Families of murdered Scottish soldiers query MSP’s IRA apology

The memorial to Fusiliers John McCaig, his brother Joseph and Dougald McCaughey at White Brae on the outskirts of north Belfast where they were shot in 1971
The memorial to Fusiliers John McCaig, his brother Joseph and Dougald McCaughey at White Brae on the outskirts of north Belfast where they were shot in 1971

Families of three Scottish soldiers murdered in Belfast have questioned the sincerity of an apology from a Member of the Scottish Parliament for pro-IRA comments – claiming an internal party email revealed a political motivation for the climbdown.

Fusiliers Dougald McCaughey, 23, John McCaig, 17, and Joseph McCaig, 18, were lured from a Belfast bar by the IRA in 1971, and shot in north Belfast.

Scottish National Party (SNP) MSP John Mason made headlines Sunday week ago when he declined, via Twitter, to support a private prosecution of the suspects. He replied: “You say Irish murderers. Others say Irish freedom fighters. I support Scottish soldiers if they do good but not if they do bad.”

Initially he stood by his comments, but issued an apology on Tuesday. “I deeply regret the offence and upset that has been caused to the relatives who lost loved ones and am extremely sorry that this has happened,” he said. “I condemn and deplore all acts of terrorism.”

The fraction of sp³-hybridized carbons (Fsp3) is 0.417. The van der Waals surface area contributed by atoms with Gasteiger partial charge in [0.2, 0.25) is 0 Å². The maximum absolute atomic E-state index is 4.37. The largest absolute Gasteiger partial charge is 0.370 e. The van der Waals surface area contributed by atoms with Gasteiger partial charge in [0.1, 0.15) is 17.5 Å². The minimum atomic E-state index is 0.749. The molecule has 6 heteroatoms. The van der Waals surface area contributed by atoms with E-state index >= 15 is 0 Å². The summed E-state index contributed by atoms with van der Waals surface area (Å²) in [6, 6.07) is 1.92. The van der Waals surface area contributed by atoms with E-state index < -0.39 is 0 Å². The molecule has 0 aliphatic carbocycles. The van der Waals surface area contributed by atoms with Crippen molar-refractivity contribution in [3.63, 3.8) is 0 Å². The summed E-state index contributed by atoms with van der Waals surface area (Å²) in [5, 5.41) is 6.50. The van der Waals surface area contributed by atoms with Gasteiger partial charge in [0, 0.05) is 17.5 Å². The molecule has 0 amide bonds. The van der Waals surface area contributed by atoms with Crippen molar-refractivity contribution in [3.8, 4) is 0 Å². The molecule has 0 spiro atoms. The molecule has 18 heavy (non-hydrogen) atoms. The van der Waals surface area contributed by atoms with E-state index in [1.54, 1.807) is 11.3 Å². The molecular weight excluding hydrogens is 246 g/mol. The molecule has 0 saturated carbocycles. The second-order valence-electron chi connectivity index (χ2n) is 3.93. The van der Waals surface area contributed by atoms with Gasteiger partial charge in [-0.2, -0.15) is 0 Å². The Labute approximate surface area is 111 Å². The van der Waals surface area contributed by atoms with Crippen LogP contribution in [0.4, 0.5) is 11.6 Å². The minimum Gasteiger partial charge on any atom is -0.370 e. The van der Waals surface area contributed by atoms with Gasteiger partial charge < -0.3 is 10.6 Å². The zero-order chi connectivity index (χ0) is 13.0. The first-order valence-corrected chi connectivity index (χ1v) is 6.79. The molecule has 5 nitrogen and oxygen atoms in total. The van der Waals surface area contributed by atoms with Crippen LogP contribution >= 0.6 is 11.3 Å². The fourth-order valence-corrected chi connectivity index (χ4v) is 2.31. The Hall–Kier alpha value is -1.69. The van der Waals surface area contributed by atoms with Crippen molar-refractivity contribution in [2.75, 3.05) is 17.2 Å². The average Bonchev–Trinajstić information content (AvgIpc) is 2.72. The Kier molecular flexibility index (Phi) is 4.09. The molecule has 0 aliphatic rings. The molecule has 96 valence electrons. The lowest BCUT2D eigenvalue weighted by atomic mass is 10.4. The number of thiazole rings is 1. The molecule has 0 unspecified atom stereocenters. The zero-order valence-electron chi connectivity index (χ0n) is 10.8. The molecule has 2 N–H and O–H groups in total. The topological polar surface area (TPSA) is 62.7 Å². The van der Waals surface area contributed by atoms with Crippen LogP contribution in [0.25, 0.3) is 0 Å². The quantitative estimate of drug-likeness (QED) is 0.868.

The soldiers’ families accepted his apology. However, they yesterday became aware of an email from SNP chief whip Bill Kidd to Mr Mason on February 3 in which he said that newspapers’ continuing interest in his comments “is now causing concern” for fellow MSPs as constituents were contacting them for comment.

Mr Kidd added that the government “are also now being approached and this could cause the first minister [Nicola Sturgeon] embarrassment”.

Mr Kidd asked Mr Mason to meet him on Tuesday at 3pm about the row. The apology was issued two and a half hours later.

Campaign director for ‘The Three Scottish Soldiers’, Kris McGurk, said he still accepted the apology but having now seen the email he said it is “clear to see that there were political motives and forcing of hands behind the apology and not because of hurt caused to the families”.

DUP election candidate Nelson McCausland said SNP leader Mrs Sturgeon should now openly endorse the families’ private prosecution plans.

An SNP spokesman said it had consistently said Mr Mason’s comments “did not reflect the views of the party and were not endorsed by the party” and that he apologised after reflecting on his remarks.